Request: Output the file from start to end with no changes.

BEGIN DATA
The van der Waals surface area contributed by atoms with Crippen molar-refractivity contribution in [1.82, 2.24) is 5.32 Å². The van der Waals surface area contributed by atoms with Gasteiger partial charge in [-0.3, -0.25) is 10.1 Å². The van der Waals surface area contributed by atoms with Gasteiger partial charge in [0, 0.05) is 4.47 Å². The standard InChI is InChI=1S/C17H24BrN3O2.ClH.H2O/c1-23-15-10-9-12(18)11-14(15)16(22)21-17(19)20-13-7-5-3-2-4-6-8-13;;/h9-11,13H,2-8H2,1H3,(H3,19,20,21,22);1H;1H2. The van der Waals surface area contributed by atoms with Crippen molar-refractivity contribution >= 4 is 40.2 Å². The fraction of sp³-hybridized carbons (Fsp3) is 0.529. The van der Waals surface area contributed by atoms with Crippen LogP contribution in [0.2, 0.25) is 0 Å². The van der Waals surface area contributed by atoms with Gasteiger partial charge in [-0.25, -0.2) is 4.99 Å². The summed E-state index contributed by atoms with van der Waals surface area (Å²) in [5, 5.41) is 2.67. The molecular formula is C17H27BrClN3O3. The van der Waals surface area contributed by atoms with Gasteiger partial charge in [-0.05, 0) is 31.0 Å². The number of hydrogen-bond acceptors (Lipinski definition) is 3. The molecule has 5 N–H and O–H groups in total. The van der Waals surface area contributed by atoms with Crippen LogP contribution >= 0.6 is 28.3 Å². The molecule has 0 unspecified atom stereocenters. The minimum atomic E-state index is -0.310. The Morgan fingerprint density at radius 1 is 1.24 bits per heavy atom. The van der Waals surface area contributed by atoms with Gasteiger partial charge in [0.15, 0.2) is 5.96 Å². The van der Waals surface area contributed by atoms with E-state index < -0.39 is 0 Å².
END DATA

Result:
The van der Waals surface area contributed by atoms with Crippen molar-refractivity contribution in [1.82, 2.24) is 5.32 Å². The van der Waals surface area contributed by atoms with Gasteiger partial charge in [-0.3, -0.25) is 10.1 Å². The van der Waals surface area contributed by atoms with Gasteiger partial charge in [0, 0.05) is 4.47 Å². The standard InChI is InChI=1S/C17H24BrN3O2.ClH.H2O/c1-23-15-10-9-12(18)11-14(15)16(22)21-17(19)20-13-7-5-3-2-4-6-8-13;;/h9-11,13H,2-8H2,1H3,(H3,19,20,21,22);1H;1H2. The van der Waals surface area contributed by atoms with Crippen molar-refractivity contribution >= 4 is 40.2 Å². The fraction of sp³-hybridized carbons (Fsp3) is 0.529. The van der Waals surface area contributed by atoms with Crippen LogP contribution in [0.2, 0.25) is 0 Å². The van der Waals surface area contributed by atoms with Gasteiger partial charge in [-0.25, -0.2) is 4.99 Å². The summed E-state index contributed by atoms with van der Waals surface area (Å²) in [5, 5.41) is 2.67. The molecular formula is C17H27BrClN3O3. The van der Waals surface area contributed by atoms with Gasteiger partial charge in [-0.05, 0) is 31.0 Å². The number of hydrogen-bond acceptors (Lipinski definition) is 3. The molecule has 5 N–H and O–H groups in total. The van der Waals surface area contributed by atoms with Crippen LogP contribution >= 0.6 is 28.3 Å². The molecule has 0 unspecified atom stereocenters. The minimum atomic E-state index is -0.310. The Morgan fingerprint density at radius 1 is 1.24 bits per heavy atom. The van der Waals surface area contributed by atoms with Gasteiger partial charge in [0.15, 0.2) is 5.96 Å². The van der Waals surface area contributed by atoms with E-state index < -0.39 is 0 Å².